One of the many great things about having a smartphone is the ability to take notes. You have your smartphone on you at practically all times. That makes it a prime spot to put your moments of inspiration. Or a good place to put that you need to get milk at the store. Either way, it’s a great place for note taking is what we’re saying. Of course, you’ll want the right app for that job so lets take a look at the best note taking apps for Android!
ColorNote is one of the most popular note taking apps. It allows you to create text notes, lists, and more. Its namesake feature is the ability to change the background color of notes to help you stay organized. That's a feature many other note taking apps borrowed from this one. Some other features include calendar support, backup support to both internal storage and cloud storage, and more. ColorNote also has to-do list features as well. Best of all, it’s completely free.
Evernote is one of the most powerful note taking apps there is. It comes jam packed with features. Some of them include various note types, notebook support, organizational features, collaboration features, note sharing, and cross-platform support. During 2016, it neutered its free offering. Thus, using the app for free isn't as robust as it used to be. There are also two optional subscriptions that add a variety of features as well as cloud space to store your notes. It’s still really good. However, people looking for free offerings probably have better options.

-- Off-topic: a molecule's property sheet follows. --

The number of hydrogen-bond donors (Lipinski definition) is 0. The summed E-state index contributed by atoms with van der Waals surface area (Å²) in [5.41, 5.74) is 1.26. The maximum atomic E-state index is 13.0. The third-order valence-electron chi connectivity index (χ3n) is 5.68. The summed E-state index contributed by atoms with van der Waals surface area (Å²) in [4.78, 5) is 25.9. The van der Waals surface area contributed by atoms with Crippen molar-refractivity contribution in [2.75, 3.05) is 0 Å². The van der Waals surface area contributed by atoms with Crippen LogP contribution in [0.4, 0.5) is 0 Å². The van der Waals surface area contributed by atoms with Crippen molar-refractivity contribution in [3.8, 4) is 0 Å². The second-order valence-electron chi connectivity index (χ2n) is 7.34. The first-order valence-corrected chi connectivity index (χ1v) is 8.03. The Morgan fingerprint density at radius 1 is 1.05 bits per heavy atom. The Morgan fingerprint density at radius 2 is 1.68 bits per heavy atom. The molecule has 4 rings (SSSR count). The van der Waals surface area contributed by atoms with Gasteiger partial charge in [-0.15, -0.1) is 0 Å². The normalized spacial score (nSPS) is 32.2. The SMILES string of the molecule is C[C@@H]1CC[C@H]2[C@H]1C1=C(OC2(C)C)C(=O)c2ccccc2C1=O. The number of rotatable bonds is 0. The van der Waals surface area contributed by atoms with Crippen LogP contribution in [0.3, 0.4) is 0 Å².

FairNote is one of the newer note taking apps. It features a simple interface, Material Design, and a tag system for easier organization. The app tries to focus a bit more on security. Note encryption is optional and it uses AES-256 encryption. Additionally, pro users can set up their fingerprint to encrypt and decrypt notes as needed. Other than that, it has most of the features you'll need. The free version comes with most of the features. The paid version removes ads, adds a dark theme, and also adds more encryption features.
FiiNote (and FiiWrite) are from developers that have had success in the note taking apps genre before. FiiNote is a fun little note taking application that provides a more authentic experience. It comes with a grid background along with stylus/drawing support. That means you can type notes, write them, or draw them if you want. You can also add images, video, and voice messages to your notes. That makes it perfect for keeping all kinds of notes, doodles, sketches, and other types of notes. It's also totally free.
Google Keep is arguably the most popular note taking app right now. It uses a very colorful, Material Design-inspired interface that both looks great and is highly functional. Notes show up as cards that you can quickly scroll through and select. The app has Google Drive integration so you can access them online if you need to. Additionally, it has voice notes, to-do notes, and you can set reminders and share notes with people. There is just enough to be super useful without being bloated. It also has Android Wear support if you need that.